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Opinion: Russia's Eastward Drift

When Britain, France and Germany meet with Russia over Iran's nuclear ambitions, they will be dealing with a country that has developed a new, bolder foreign policy.

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A bolder, eastward-looking Russia's time has come

At the moment, it seems the Kremlin will waste no opportunity to make its presence felt on the international stage, something the EU three will no doubt experience when they meet with Russian Foreign Minister Sergey Lavrov on Wednesday in Vienna.

In its recent diplomatic initiatives -- from the gas dispute with Ukraine, to the public ambition of a full membership in the G8, to the invitation to Hamas, to its job as a mediator in the nuclear conflict with Iran -- Moscow is demonstrating a new self-confidence that is bordering on a foreign policy revolution. As it goes it alone diplomatically, the Kremlin this time appears not nearly as concerned with its image in the West, even as it expects inclusion.

The "Putin system" triumph

One of the reasons for the more aggressive Russian foreign policy is the consolidation of the political and economic power in the hands of the Kremlin elite. In passing the controversial NGO law and creating a "Public Chamber" of prominent citizens loyal to him, his "managed democracy" system is complete. The next test will be in early 2008, when Putin's successor is selected.

Michail Chodorkowski Prozess in Moskau Demonstrant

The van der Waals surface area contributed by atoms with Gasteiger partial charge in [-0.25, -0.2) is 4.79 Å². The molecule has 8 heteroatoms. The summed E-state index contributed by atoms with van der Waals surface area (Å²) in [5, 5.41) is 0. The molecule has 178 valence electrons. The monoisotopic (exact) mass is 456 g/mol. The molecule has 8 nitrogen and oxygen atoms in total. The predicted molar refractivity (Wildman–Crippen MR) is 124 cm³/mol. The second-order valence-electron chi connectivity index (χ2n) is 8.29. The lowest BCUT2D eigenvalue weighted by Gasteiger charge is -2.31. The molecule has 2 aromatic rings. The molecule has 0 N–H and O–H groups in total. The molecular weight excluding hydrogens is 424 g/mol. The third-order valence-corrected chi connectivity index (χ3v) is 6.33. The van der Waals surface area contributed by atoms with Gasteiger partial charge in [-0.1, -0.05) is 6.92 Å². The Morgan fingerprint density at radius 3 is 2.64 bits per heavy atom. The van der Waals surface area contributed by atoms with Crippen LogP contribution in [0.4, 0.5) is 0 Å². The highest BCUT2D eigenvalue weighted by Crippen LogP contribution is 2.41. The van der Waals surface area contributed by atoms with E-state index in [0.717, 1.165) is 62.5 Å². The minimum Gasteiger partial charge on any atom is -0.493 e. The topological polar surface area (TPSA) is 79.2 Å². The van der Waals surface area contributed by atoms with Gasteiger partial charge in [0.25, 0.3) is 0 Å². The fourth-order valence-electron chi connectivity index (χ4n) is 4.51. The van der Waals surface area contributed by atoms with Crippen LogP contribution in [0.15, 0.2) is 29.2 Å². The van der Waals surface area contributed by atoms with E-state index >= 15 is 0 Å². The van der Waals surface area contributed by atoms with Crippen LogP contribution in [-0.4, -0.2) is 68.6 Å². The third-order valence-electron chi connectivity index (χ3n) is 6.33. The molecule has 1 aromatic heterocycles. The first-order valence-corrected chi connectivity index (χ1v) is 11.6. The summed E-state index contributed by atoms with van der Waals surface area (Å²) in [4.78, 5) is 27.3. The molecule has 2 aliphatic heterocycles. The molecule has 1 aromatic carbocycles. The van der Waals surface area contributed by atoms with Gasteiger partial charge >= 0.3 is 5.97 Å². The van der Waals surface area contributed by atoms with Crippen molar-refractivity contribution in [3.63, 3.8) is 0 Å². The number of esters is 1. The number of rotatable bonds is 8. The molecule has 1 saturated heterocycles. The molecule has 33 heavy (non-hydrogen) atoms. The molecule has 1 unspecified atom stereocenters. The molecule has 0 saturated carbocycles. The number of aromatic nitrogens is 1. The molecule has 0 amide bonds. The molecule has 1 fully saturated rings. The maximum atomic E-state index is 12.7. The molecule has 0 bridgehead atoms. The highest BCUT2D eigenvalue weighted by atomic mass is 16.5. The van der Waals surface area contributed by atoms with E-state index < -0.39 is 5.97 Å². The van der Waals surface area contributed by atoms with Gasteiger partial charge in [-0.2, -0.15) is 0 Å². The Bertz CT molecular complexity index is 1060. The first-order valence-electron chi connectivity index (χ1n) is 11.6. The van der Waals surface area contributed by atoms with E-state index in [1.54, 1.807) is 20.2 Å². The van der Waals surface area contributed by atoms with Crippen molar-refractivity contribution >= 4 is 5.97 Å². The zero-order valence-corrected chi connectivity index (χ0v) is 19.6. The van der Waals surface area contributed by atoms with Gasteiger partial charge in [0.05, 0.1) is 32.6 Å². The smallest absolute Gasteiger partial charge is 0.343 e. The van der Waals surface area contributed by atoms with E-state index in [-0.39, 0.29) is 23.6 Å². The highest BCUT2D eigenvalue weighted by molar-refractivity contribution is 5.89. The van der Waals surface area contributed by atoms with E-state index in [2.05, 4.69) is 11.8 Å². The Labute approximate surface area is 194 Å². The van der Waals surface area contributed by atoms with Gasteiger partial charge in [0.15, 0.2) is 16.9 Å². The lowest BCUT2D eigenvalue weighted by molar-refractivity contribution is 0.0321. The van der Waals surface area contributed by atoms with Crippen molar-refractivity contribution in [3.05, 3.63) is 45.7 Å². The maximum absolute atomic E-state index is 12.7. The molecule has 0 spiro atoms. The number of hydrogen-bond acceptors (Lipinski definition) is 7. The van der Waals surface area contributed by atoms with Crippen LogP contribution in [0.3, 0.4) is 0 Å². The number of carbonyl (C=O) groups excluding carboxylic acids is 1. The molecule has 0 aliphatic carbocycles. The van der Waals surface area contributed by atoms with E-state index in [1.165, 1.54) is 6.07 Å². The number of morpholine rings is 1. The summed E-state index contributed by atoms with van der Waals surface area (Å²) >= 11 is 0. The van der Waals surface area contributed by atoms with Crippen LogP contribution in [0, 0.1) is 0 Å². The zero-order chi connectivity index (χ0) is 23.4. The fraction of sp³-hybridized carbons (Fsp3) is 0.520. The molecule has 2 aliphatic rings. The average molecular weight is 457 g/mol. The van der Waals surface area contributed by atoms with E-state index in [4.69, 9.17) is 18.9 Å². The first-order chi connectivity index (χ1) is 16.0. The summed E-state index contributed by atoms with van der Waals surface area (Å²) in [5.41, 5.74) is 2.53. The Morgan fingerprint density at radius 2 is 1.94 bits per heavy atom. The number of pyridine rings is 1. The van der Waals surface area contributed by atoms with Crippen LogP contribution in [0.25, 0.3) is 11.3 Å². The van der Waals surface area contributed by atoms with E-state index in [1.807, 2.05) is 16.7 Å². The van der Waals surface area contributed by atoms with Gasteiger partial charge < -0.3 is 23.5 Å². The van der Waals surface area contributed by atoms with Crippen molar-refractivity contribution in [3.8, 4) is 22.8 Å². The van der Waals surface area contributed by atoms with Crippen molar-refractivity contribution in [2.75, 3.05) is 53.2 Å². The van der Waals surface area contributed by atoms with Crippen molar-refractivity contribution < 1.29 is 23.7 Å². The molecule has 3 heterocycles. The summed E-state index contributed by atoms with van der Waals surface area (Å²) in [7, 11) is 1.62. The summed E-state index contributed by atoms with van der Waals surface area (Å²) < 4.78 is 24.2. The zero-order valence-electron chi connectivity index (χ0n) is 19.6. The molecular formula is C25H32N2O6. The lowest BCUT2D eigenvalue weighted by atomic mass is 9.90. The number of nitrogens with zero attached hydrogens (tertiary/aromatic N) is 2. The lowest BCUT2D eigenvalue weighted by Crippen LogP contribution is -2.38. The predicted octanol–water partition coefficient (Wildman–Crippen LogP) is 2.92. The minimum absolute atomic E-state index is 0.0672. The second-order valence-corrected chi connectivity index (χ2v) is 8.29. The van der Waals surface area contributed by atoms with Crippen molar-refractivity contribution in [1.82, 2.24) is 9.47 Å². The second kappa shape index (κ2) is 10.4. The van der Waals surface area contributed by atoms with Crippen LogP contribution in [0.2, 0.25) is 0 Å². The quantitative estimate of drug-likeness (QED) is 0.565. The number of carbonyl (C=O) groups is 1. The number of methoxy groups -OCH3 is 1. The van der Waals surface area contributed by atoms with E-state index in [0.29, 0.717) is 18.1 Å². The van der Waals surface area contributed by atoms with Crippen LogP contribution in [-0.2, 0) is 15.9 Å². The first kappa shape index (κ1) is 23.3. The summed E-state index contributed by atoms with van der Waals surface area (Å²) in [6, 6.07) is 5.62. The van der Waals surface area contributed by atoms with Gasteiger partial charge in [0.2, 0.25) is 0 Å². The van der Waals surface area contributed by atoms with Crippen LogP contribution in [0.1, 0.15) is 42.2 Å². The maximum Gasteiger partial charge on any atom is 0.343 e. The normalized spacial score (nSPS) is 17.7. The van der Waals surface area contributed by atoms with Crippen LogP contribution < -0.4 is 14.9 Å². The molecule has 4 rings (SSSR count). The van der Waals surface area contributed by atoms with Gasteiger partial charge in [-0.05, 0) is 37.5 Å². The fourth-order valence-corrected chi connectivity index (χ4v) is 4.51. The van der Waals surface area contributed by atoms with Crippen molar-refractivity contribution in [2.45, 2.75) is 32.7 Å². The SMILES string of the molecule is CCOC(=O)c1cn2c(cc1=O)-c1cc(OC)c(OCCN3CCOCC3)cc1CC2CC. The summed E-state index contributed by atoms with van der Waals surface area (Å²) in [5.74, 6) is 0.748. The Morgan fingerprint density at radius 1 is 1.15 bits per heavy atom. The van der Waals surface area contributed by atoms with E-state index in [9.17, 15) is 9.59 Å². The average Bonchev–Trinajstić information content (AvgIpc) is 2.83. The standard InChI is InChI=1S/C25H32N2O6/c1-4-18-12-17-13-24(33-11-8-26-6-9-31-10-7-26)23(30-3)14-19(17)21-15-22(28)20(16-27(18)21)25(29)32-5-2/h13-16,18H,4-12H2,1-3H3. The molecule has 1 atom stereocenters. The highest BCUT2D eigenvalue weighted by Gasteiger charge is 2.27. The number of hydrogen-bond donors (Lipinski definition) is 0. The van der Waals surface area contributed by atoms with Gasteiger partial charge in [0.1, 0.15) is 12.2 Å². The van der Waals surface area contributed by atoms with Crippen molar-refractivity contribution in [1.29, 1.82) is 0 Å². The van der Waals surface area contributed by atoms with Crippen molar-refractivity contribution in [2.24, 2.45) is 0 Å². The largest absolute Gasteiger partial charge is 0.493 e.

Civil rights are being curbed in Putin's Russia

Additionally, Russia has managed to stabilize itself financially and economically. The Russian economy has been growing for more than six years. Foreign debt has almost been completely paid off, and in January cash reserves totaled $181.4 billion (152.5 billions euros), a new high.

Foreign investment has increased because Russia is considered a growth market for many European companies. The country's energy wealth and the high prices for gas and oil in the world markets have also played an important role.

Unconditional partnerships

A third reason is Russia's new international alliances. Putin's attempts to integrate into the West have failed. The USA and the EU -- most recently, Germany -- have criticized changes within Russia. The West has tied its cooperation to the acceptance of Western values.

In Asia, the market of the future, Russia has found acceptance without such political conditions -- and not only as an exporter of oil and gas. In the decade-old "Shanghai Cooperation Organization," an alliance between China, India and Russia, a political security alliance -- albeit a loose one -- has been formed behind the idea of a "multi-polar world order."

Central Asian nations rich in natural resources like Kazakhstan, Uzbekistan and Turkmenistan are starting to prefer Russia to the democracy-transfers encouraged by the West. In addition, the central Asian pipeline network running through Russia only strengthens Russia as the great energy power in the 21st century.

Gasstreit Russland Ukraine Gashahn wird zugedreht Gazprom Gas

Russia has solidified its position as a energy powerhouse

No longer dependent on the West

Putin sees his two great ambitions within reach: the return of Russia as a modern power, and the integration of his country in the world economy.

Questions remain as to whether Russia, as the energy superpower, can truly justify its ambition and whether the modernization of the Russia economy can proceed despite democratic deficits. Still, the prospect of integration into Western structures is no longer a method of dealing with Russia.

The times during which Russia depended on the West are over. Russia is not the former Soviet Union, but it is also not the weak, unstable country it was in the 1990s.

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